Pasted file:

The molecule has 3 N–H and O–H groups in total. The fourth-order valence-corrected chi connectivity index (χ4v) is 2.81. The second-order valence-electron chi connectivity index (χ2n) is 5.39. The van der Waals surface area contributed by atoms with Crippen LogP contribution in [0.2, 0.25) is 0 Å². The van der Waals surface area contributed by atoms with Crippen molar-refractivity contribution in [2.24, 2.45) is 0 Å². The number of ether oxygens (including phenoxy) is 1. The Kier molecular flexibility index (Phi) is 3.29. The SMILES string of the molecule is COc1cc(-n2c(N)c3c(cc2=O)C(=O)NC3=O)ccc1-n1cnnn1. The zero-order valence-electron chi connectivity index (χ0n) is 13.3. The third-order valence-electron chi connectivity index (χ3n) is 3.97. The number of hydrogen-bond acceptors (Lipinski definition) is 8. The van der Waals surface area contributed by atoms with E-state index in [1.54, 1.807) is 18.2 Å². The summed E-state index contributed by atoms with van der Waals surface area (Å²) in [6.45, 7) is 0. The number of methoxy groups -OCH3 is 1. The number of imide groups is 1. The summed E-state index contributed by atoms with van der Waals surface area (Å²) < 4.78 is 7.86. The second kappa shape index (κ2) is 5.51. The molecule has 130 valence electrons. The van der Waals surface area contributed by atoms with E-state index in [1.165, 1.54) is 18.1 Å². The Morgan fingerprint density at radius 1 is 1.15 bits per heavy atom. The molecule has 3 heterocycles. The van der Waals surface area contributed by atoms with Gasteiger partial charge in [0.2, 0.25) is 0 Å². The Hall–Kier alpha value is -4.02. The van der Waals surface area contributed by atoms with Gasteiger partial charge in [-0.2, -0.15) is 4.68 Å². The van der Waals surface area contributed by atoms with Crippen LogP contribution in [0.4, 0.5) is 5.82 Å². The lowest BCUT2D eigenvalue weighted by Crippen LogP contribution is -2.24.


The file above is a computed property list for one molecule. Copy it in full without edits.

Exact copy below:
The molecule has 3 N–H and O–H groups in total. The fourth-order valence-corrected chi connectivity index (χ4v) is 2.81. The second-order valence-electron chi connectivity index (χ2n) is 5.39. The van der Waals surface area contributed by atoms with Crippen LogP contribution in [0.2, 0.25) is 0 Å². The van der Waals surface area contributed by atoms with Crippen molar-refractivity contribution in [2.24, 2.45) is 0 Å². The number of ether oxygens (including phenoxy) is 1. The Kier molecular flexibility index (Phi) is 3.29. The SMILES string of the molecule is COc1cc(-n2c(N)c3c(cc2=O)C(=O)NC3=O)ccc1-n1cnnn1. The zero-order valence-electron chi connectivity index (χ0n) is 13.3. The third-order valence-electron chi connectivity index (χ3n) is 3.97. The number of hydrogen-bond acceptors (Lipinski definition) is 8. The van der Waals surface area contributed by atoms with E-state index in [1.54, 1.807) is 18.2 Å². The summed E-state index contributed by atoms with van der Waals surface area (Å²) in [6.45, 7) is 0. The number of methoxy groups -OCH3 is 1. The number of imide groups is 1. The summed E-state index contributed by atoms with van der Waals surface area (Å²) < 4.78 is 7.86. The second kappa shape index (κ2) is 5.51. The molecule has 130 valence electrons. The van der Waals surface area contributed by atoms with E-state index in [1.165, 1.54) is 18.1 Å². The Morgan fingerprint density at radius 1 is 1.15 bits per heavy atom. The molecule has 3 heterocycles. The van der Waals surface area contributed by atoms with Gasteiger partial charge in [0.2, 0.25) is 0 Å². The Hall–Kier alpha value is -4.02. The van der Waals surface area contributed by atoms with Gasteiger partial charge in [-0.2, -0.15) is 4.68 Å². The van der Waals surface area contributed by atoms with Crippen LogP contribution in [0.4, 0.5) is 5.82 Å². The lowest BCUT2D eigenvalue weighted by Crippen LogP contribution is -2.24.